Blue Is The Warmest Color (La Vie D’Adele – Chapitre 1 & 2) is only the second purely French film in this most French of festivals to win the Palme d’Or in the past 46 years. The film has had the …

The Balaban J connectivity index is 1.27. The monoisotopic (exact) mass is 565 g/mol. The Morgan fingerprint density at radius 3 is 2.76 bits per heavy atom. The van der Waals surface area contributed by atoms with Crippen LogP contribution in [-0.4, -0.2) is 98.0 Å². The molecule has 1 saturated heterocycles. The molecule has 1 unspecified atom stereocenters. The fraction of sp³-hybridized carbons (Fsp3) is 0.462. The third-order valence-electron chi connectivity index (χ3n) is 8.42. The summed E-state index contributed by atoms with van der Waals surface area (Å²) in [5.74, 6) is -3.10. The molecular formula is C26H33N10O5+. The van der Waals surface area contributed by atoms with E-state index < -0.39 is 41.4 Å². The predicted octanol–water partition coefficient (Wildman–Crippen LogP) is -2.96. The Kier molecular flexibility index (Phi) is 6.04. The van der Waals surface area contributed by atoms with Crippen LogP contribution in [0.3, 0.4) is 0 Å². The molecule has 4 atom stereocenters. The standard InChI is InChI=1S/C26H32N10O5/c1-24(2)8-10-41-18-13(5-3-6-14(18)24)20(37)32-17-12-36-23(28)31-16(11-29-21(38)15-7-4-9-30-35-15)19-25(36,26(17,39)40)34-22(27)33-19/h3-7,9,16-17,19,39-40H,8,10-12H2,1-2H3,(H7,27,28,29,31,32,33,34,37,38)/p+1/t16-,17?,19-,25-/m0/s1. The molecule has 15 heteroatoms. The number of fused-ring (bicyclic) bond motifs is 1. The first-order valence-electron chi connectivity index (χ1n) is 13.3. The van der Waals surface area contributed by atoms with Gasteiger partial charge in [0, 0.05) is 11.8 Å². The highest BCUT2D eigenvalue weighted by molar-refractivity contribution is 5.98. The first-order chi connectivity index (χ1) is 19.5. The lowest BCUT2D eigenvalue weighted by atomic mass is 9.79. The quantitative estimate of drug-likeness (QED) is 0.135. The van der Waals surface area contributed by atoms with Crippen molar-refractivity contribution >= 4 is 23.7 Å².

We are at the end of a long Cannes, and jury members have had the opportunity to see all 20 films in the main competition. But who wins the Palme d’Or? I have learned that jury president Steven Spielberg has specifically instructed his colleagues to remain tight-lipped and not provide any clues. Cannes juries anyway are notoriously hard to predict and critical reaction through the festival doesn’t necessarily mean anything. But, jumping into the shark-infested waters of predictions, I would say frontrunners for the Palme d’Or are likely Joel and Ethan Coen’s Inside Llewyn Davis, Italian director Paolo Sorrentino’s stunning The Great Beauty (La Grande Bellezza), Abdellatif Kechiche’s Blue Is The Warmest Color (thanks to buzz), and possibly Iranian director Asghar Farhardi’s The Past which was shot in Paris and mostly in French. I also would throw in the wonderfully heartfelt Japanese entry Like Father, Like Son, a truly moving film from director Kore-Eda Hirokazu. It’s a long-shot but human emotion goes a long way with juries. I could have picked J.C. Chandor’s All Is Lost with a virtuoso performance from Robert Redford but for some reason it was shown out of competition and not eligible. Otherwise it would have been in the top tier of contenders. Watch for a possible sleeper with the Chinese entry (their first in a few years) ,A Touch Of Sin from director Jia Zhangke who is overdue. Reaction was mixed overall to the overlong four-segment story that examines China today warts and all in some cases. Plus it has some pretty extreme violence. But he could win a prize as a statement supporting more honest and open China filmmaking which this seems to represent. Further down the list are Alexander Payne’s Nebraska and James Gray’s beautifully realized period piece The Immigrant, at least in terms of Palme d’Or buzz for both very American directors. The wild card is likely Steven Soderbergh’s Behind The Candelabra since he said it’s his last film for the forseeable future. But that could be hampered by the fact it premieres on HBO in the U.S. tomorrow and most think it is more likely to win for its acting, specifically Michael Douglas.